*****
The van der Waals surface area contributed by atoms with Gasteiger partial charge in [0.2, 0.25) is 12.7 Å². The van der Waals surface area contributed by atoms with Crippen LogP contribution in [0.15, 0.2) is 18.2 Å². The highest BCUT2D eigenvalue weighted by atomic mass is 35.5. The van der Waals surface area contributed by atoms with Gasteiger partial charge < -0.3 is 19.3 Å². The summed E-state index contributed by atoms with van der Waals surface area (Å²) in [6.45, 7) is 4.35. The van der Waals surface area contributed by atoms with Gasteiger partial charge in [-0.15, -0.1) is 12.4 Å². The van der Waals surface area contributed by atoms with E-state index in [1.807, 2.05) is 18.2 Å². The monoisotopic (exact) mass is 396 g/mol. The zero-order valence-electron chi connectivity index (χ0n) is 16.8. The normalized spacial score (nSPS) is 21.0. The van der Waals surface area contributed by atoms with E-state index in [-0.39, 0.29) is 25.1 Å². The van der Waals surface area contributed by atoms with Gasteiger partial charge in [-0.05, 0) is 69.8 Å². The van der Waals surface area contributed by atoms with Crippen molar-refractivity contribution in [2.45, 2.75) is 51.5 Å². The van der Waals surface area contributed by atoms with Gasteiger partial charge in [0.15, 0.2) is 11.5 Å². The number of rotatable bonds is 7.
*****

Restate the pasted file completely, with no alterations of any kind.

The van der Waals surface area contributed by atoms with Gasteiger partial charge in [0.2, 0.25) is 12.7 Å². The van der Waals surface area contributed by atoms with Crippen LogP contribution in [0.15, 0.2) is 18.2 Å². The highest BCUT2D eigenvalue weighted by atomic mass is 35.5. The van der Waals surface area contributed by atoms with Gasteiger partial charge < -0.3 is 19.3 Å². The summed E-state index contributed by atoms with van der Waals surface area (Å²) in [6.45, 7) is 4.35. The van der Waals surface area contributed by atoms with Gasteiger partial charge in [-0.15, -0.1) is 12.4 Å². The van der Waals surface area contributed by atoms with E-state index in [1.807, 2.05) is 18.2 Å². The monoisotopic (exact) mass is 396 g/mol. The zero-order valence-electron chi connectivity index (χ0n) is 16.8. The normalized spacial score (nSPS) is 21.0. The van der Waals surface area contributed by atoms with E-state index in [-0.39, 0.29) is 25.1 Å². The van der Waals surface area contributed by atoms with Gasteiger partial charge in [-0.05, 0) is 69.8 Å². The van der Waals surface area contributed by atoms with Crippen molar-refractivity contribution in [2.45, 2.75) is 51.5 Å². The van der Waals surface area contributed by atoms with Gasteiger partial charge in [0.15, 0.2) is 11.5 Å². The number of rotatable bonds is 7.